October 11, 1996 was the last national display of the Quilt on the National Mall in Washington DC. That was the year the protease inhibitors (AIDS drug cocktails) became available and the death rate began to come down. The Quilt is rarely seen now, it's sadly forgotten. I'm no longer involved with it.
Do you have any feelings about the use of the AIDS prevention drug PrEP?
PrEP is a tool we can use to bring down infection rates. People need to be honest with themselves and their doctors. Know your status and get tested. A recent study indicates that half of gay men don’t reveal their sexuality to their doctors. If you can’t trust your doctor, you need a new doctor. If you are engaging in risky behavior, consider PrEP.
What are your thoughts on the rise in barebacking?
I'm really tired of hearing our young people called irresponsible, blaming and shaming them. I don't like it and I wish it would stop. Instead, we need to tell these kids that we love them, that they're beautiful, that their lives have value and that the choices they make matter.
How is your own health?
I’ve been diagnosed positive since 1985, but I knew I was infected before that. I got sick in 1993 and was very ill for a few years. I got into one of the first clinical trials in 1994, and that got me off my deathbed. I'm now healthy and strong, I work full time and travel. I just turned 60 and had an epic birthday party.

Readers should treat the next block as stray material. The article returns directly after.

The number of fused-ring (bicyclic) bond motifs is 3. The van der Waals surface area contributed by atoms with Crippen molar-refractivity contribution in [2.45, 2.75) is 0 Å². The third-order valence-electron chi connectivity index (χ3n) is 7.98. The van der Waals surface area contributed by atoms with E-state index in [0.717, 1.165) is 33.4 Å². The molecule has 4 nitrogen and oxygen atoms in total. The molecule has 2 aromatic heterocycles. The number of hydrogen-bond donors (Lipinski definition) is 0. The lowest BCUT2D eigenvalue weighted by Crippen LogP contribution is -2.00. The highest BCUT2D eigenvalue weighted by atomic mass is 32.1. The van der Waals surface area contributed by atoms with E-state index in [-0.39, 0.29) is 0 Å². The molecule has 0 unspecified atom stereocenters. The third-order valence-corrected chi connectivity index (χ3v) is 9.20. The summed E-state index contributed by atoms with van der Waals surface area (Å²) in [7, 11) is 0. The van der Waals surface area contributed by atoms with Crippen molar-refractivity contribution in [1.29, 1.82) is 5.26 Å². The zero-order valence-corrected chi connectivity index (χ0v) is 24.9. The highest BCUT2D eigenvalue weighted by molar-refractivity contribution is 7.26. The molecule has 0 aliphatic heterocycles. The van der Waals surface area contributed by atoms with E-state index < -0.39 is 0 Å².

What's next for us now that marriage equality is on the verge of becoming a nationwide reality?
We are nowhere near full equality. When people can still be fired from their jobs, denied public accommodations or housing, our goal must be equal protection under the law in all matters governed by civil law in all fifty states.
Is there anything you'd like to add?
That today I work for the labor movement. I work for Unite Here. We represent hospitality workers across the USA and Canada. We are fighting for the rights of workers — that includes all workers. There are many states where we are years away from legislation banning job discrimination. My own union is winning contracts, which include those protections. So I hope people will consider that and choose to stay in hotels that respect their workers.
More info: UniteHere.org